The story goes that long ago, in a time before anyone who’s ever lived can remember, a time best understood as a dream, the sun and the moon made a seed. The seed lay on the ground, and was watered by the clouds. Soon it sprouted two small leaves, attached to a stem. The sun and the moon watched the small plant grow towards the sky, until one day, big enough to know, the plant opened its eyes, looked around and immediately became terrified by the height to which it had grown. “Oh no!” Cried the plant, “I’ve so far to fall!”
Hearing distress the wind arrived to offer some help. “What’s the matter?” Asked the wind. Just then a bird flew by, catching the attention of the terrified plant.
“Oh wind, I cannot possibly live this way. If only I were a bird! I’d have no need to be afraid.”
“Very well,” said the wind, and transformed the plant into a small bird.
The bird was thrilled, fascinated by its newfound perspective. It flew to new places far from home. In one such place the bird found a forest of enormous trees and landed on one of their branches.
“Oh my!” Said the bird. “How scared this tree must be!”
In reply came the voice of the tree, slow and deep. “Dear bird,” it said, “how old do you think I am?”
“Um—“ said the bird, “maybe three?”
“Ha!” Laughed the tree. “I am one hundred years old!”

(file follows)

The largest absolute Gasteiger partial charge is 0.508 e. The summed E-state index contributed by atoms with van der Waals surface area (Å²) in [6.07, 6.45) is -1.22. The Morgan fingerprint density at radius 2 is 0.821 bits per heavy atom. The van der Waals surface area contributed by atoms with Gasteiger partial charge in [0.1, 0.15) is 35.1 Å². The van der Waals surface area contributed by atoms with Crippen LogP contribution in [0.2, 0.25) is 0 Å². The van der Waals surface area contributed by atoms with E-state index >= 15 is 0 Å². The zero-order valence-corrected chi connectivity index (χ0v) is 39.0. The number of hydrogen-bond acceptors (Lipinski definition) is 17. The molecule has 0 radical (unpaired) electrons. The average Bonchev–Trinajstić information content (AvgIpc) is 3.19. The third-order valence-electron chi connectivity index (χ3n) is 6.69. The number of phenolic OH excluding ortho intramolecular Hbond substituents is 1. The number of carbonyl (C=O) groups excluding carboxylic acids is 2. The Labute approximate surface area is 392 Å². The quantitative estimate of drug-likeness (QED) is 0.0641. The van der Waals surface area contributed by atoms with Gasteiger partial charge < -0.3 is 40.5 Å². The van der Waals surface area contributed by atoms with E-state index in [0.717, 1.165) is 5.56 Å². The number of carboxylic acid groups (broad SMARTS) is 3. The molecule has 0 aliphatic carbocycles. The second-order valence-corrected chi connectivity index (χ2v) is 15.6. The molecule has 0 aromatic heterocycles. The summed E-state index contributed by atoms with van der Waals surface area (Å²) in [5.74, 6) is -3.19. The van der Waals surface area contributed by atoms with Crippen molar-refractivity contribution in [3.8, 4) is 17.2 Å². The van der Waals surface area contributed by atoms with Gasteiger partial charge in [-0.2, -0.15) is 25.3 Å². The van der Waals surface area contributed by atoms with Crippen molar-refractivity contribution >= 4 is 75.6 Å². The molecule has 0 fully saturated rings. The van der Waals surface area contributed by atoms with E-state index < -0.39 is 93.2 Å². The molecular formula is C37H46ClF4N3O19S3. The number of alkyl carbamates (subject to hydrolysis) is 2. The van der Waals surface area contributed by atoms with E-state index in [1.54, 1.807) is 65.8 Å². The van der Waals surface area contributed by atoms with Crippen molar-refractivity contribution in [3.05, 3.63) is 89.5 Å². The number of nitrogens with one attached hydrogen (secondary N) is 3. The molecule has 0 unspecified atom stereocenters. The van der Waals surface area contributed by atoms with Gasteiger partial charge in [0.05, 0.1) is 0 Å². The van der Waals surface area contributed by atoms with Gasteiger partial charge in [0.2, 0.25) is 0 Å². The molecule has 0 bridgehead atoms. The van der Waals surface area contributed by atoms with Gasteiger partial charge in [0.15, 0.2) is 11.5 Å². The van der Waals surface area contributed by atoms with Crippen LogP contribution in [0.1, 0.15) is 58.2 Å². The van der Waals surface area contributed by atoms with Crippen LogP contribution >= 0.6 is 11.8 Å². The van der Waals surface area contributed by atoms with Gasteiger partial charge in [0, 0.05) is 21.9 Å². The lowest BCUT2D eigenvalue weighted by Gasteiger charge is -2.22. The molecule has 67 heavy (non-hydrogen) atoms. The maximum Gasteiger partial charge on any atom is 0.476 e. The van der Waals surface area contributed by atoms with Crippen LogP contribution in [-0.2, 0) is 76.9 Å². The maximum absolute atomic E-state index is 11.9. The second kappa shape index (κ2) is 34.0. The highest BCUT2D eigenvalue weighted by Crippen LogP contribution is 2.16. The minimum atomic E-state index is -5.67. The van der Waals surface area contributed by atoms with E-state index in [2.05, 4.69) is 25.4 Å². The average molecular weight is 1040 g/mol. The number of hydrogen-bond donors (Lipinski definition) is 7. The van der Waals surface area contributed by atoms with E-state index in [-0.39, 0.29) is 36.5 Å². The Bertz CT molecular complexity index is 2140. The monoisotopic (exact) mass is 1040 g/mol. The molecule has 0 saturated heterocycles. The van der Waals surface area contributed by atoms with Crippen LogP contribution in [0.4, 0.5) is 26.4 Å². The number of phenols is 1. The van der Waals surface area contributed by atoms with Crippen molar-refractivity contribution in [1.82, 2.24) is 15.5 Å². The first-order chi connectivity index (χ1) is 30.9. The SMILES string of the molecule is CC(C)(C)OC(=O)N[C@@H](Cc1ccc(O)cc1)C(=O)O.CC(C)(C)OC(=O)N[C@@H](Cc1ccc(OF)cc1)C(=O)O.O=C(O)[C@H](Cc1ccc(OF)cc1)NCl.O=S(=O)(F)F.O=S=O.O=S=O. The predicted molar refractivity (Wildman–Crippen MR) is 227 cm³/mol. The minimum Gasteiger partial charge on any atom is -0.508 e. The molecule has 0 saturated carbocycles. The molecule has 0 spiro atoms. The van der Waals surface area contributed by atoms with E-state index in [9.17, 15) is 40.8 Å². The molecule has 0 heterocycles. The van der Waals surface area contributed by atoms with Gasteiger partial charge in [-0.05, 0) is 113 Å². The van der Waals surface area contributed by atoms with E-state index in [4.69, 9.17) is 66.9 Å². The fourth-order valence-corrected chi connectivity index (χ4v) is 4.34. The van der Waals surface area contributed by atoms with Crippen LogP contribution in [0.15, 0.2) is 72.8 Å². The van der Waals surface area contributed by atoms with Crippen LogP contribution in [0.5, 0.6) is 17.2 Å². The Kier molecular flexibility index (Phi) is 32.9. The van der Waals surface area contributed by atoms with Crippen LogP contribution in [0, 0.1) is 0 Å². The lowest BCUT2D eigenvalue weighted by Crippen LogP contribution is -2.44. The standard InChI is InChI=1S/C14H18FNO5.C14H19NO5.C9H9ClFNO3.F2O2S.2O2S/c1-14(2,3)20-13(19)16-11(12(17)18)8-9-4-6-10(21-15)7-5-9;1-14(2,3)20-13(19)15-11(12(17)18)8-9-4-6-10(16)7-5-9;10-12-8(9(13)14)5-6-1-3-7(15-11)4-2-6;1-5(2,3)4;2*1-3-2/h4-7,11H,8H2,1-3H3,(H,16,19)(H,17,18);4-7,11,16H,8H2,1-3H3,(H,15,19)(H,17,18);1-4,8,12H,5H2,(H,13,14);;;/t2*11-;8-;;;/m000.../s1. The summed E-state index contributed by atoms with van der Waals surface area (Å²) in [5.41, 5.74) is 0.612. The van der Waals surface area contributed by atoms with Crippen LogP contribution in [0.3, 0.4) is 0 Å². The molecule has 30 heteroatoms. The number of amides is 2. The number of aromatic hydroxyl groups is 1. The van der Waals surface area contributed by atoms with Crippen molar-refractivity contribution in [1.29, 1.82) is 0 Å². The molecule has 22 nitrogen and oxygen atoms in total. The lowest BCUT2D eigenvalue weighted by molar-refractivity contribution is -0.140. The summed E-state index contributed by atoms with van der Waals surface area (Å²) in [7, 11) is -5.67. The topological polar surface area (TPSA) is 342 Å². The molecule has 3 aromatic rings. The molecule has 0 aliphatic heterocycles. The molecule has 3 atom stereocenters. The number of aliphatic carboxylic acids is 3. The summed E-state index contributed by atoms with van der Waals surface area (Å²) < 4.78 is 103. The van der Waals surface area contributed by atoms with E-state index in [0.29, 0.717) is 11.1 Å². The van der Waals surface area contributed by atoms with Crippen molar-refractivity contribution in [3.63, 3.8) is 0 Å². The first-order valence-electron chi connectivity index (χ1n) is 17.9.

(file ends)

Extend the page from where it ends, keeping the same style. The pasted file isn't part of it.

“Wow!” Said the bird.
“But that’s not all,” the tree continued, “I am a tree. And trees are three hundred million years old! For three hundred million years we’ve been learning to stand tall.”
The bird was stunned. Suddenly a strong gust of wind blew through the forest. The tree swayed, and the bird fluttered from the branch, then landed again.
“Wind!” Called the bird.
“I need your help again. I want to be a tree! They’ve been learning to stand tall for three hundred million years!”
What does it mean to demonstrate understanding? To be an old tree surrounded by frightened birds of nervous flutter. In that question, suspended between pillars of knowing, are stories about setting examples. When I first started working with children I thought it was their example that I should follow. The wide-eyed way they went about their games and activities, the freedom with which they expressed how they were really feeling. But as I’ve grown so I’ve leaned that wide-eyed wonder comes in different forms. And there are times to join in the fun, and times to stand back and concentrate on standing tall.
The word that I think most aptly describes the relationship between the tree and the bird, between teacher and student, therapist and client, between those who give and the whole world; is forgiveness. And to forgive is to withhold. The prefix for- is an injunction on the root word give. To forgive is to give not. Which is different from not caring. Anyone in a position to forgive is likely to care. And perhaps only a caring person can forgive. Perhaps only a person for whom it doesn’t come naturally can create an empty space between themselves and their students, into which the latter might grow. And all the while demonstrate a capacity to remain standing, by caring for themselves.